October 19th, 2015

poetry_winner_summer_2015You are currently pursuing a PhD in linguistics at Yale. In what ways do you see overlap between your work as a linguist and as a poet? In what ways do you see these as distinctly separate fields? 

My linguistic work and my poetic career are both sourced in the same love of language. I am fascinated by what language is capable of, how it works, why it works the way it does. In linguistics I get to approach those questions within a scientific framework. Poetry allows me to explore the expressive and creative power of language from an aesthetic angle. But that is where they diverge. Dealing with formal semantics is dealing with proofs, logic, argumentation, and math. Dealing with poetry is like dealing with a bird, or some kind of living thing with a will of its own. So there is always more of a risk involved and consequently more of a payout.

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SolsticeLitMag MFA Voices Blog: Through the Looking Glass – MFA Style

October 13th, 2015

And on the first day, God made snow. Day one of my MFA program at Lesley University got cancelled because of a blizzard. So much for auspicious beginnings.

And on the second day, I took selfies. In my hotel room. In the cab on the way to campus. In front of the Lesley University sign. The seven dollars cab-fare was, I discovered, a waste – I could’ve walked. But I didn’t know where the school was and I wasn’t about to go exploring. Hey, I’m from Trinidad: I don’t do snow. That shit is kryptonite to Caribbean people.

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Mask of Submission: Alexie, Hudson, and Chou

October 7th, 2015

At 5:30AM on the Tuesday after Labor Day weekend, I woke up to three post-midnight text messages from friends who have the luxury of staying up late. Had I heard about the controversy regarding one of the contributors to Best American Poetry 2015? Did I read the recent blog post by this year’s guest editor, Sherman Alexie? Forgive me for sending if you’ve already heard, but . . . Scandal!

I read the articles by the glow of my phone as I brushed my teeth, as my husband made me coffee, as I ate my oatmeal, standing in the kitchen. By now, many tweets, essays, and posts have covered the incident. A white man from Indiana decided that he would make a point about race, art, and the publishing world by adopting a Chinese moniker: Michael Derrick Hudson donned the mask of some imagined Yi-Fen Chou.

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SolLitMag MFA Voices Blog: A Trip to the Planet MFA

September 16th, 2015

planetI like to tell people who ask about my graduate schoolwork that I gave up the lucrative field of journalism to take up the more practical work of creative writing. Sometimes my audience gets the joke.

Graduate MFA students are keenly aware the odds are stacked against us. Very few, we are told, will go on to be classic authors like Ernest Hemingway or Flannery O’Connor. Not many will earn the cash of Stephen King or J.K. Rowling.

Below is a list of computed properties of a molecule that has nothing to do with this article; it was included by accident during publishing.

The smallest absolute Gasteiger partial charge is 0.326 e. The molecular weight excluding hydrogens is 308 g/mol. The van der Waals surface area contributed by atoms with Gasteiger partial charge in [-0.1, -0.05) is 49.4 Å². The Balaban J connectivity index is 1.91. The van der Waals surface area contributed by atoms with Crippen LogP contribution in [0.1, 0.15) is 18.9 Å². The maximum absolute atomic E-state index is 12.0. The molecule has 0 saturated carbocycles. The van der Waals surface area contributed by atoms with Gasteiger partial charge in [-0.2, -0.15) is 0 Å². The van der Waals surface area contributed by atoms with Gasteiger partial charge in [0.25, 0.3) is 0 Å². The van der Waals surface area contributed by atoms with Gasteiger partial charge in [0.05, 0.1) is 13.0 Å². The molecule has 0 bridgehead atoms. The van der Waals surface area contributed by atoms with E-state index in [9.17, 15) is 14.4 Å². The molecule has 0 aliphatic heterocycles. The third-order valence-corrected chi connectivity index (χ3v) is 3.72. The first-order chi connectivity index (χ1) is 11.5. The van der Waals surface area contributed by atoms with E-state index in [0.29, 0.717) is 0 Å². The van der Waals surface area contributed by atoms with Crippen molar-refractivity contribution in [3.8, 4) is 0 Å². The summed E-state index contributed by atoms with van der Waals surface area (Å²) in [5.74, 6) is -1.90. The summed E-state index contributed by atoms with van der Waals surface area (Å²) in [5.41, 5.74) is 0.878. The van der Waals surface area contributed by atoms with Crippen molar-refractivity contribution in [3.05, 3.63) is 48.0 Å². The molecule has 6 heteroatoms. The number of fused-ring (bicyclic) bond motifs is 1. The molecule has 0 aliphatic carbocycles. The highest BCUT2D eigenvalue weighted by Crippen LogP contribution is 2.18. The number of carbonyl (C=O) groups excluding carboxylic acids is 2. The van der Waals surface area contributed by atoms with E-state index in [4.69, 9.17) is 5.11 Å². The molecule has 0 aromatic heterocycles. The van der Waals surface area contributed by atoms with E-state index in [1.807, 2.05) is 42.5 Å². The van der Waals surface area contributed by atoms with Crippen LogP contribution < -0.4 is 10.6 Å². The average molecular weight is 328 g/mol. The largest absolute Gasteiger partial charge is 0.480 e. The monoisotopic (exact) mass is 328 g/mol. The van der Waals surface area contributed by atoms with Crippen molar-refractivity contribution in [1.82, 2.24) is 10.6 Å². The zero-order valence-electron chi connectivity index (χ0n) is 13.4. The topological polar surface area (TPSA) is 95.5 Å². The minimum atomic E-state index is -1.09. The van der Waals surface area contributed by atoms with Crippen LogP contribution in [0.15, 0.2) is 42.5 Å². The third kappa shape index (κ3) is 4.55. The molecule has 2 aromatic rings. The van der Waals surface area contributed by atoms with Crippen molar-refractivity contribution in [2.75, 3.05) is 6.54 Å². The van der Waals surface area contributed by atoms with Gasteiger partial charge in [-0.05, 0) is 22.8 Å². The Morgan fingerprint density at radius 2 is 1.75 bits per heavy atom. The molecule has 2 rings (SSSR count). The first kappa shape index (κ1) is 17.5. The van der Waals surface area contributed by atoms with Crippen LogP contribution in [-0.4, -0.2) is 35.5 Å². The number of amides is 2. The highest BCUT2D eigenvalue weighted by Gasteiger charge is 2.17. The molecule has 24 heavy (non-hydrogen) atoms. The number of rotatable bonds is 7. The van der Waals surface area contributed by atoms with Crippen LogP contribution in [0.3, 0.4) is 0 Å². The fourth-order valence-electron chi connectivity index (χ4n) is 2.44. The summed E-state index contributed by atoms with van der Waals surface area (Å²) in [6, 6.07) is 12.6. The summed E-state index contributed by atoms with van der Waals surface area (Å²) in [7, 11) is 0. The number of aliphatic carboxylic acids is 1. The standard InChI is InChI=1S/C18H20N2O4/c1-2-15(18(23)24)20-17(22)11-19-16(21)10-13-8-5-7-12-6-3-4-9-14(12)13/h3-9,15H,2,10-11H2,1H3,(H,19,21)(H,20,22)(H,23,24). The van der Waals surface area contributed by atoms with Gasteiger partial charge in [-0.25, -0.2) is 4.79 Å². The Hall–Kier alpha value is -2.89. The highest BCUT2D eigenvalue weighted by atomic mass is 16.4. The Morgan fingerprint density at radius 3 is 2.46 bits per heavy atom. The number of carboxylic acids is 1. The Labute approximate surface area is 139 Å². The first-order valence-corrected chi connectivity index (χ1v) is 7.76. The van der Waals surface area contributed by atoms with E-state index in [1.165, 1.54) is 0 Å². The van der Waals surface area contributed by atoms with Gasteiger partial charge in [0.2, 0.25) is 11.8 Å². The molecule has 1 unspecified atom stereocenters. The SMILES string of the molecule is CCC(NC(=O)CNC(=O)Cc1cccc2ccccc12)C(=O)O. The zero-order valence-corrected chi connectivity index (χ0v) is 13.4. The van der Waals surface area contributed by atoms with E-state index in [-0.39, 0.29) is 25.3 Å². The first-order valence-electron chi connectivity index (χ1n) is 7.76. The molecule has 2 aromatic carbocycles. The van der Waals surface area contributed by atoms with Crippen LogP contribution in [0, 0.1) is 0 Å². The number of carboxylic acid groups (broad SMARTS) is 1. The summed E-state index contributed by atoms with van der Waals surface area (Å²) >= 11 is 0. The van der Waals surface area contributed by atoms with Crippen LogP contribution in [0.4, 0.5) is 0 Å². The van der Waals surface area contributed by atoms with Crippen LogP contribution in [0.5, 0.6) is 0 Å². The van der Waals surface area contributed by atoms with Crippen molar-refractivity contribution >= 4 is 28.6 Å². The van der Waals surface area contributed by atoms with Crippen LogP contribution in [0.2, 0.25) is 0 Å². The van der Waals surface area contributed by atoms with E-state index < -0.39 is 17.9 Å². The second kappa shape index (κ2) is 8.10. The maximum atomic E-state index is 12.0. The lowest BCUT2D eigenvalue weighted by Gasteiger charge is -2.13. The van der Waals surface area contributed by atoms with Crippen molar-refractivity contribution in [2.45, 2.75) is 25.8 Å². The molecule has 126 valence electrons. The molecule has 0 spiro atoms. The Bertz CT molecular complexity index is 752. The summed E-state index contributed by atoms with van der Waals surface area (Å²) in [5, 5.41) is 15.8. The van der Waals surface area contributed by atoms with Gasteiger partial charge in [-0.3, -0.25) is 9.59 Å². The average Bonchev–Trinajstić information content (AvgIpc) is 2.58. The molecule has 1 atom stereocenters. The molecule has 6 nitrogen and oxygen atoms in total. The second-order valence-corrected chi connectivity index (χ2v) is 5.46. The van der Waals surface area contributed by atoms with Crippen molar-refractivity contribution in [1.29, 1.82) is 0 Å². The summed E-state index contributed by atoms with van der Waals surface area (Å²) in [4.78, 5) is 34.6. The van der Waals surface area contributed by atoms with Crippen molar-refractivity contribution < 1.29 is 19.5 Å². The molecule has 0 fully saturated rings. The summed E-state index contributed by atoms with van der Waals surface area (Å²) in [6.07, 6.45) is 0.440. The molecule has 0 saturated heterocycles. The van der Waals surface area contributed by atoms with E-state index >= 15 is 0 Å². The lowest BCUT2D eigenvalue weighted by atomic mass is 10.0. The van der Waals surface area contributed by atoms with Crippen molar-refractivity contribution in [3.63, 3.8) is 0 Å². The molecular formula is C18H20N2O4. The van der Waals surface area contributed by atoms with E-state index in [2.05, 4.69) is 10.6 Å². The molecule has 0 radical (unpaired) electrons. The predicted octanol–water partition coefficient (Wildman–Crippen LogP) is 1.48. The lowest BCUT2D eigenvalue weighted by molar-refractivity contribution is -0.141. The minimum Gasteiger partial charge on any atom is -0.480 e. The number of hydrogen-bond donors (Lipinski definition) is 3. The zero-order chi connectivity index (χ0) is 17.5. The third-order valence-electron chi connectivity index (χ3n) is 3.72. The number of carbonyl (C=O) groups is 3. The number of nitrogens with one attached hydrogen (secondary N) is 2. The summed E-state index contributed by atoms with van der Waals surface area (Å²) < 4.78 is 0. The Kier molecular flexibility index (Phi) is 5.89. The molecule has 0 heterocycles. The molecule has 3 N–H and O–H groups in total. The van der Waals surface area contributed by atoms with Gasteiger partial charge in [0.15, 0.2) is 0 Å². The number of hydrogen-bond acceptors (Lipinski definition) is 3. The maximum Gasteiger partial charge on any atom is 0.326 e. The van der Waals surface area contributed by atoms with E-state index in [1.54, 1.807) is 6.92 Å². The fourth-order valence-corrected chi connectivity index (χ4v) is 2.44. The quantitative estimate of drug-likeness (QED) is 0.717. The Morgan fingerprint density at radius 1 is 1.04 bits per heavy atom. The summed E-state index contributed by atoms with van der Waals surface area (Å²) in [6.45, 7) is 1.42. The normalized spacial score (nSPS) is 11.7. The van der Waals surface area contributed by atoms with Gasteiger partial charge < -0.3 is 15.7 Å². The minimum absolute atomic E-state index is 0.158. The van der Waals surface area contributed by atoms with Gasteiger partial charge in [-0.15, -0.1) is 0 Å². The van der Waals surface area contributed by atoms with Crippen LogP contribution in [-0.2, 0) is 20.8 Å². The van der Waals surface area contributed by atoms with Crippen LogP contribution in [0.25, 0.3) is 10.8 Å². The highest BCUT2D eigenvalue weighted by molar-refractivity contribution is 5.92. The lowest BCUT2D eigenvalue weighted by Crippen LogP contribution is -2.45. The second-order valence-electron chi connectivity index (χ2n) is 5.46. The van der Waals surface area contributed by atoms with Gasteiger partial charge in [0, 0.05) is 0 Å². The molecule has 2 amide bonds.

Still, Creative Writing MFA programs around the country have increased to near 300 from only 50 in in the 1970s, according to a 2007 article in The Atlantic by Edward J. Delaney: “Where Great Writers are Made: Assessing America’s top Graduate Writing Programs.”

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An Interview with Martha Collins

September 14th, 2015

Martha Collins is a poet, translator, the editor-at-large for Field Magazine, and an editor at Oberlin College Press. She is the author of the poetry volumes, Day Unto Day (Milkweed, 2014), White Papers (Pitt Poetry Series, 2012), Blue Front (Graywolf, 2006), Some Things Words Can Do (Sheep Meadow, 1998), A History of a Small Life on a Windy Planet (University of Georgia, 1993), The Arrangement of Space (Gibbs Smith, 1991) and The Catastrophe of Rainbows (Cleveland State University Poetry Center, 1985).  Her volume Admit One: An American Scrapbook is forthcoming in 2016.

 

She was interviewed by Danielle Legros Georges for SolLit-Diverse Voices in February 2015. Excerpts of this conversation appear below.

DLG: Do you consider your work experimental? How might you label your work if asked to do so?

MC: I have never thought about myself one way or the other, though it’s true that I’ve never particularly wanted to write like anybody else, and don’t think of myself as being influenced by others. Of course that’s not true: I’m as influenced as anyone else. But I have never identified with a school of experimental writing or any other school. One important turn, though, was doing an independent study with a student on John Ashbury. What I got from that slow reading experience was license, permission. Though the permission isn’t always easy to come by. One of the best lessons I have ever learned is to listen to my internal censors. When they say you can’t do that, they often point me in the direction I should go.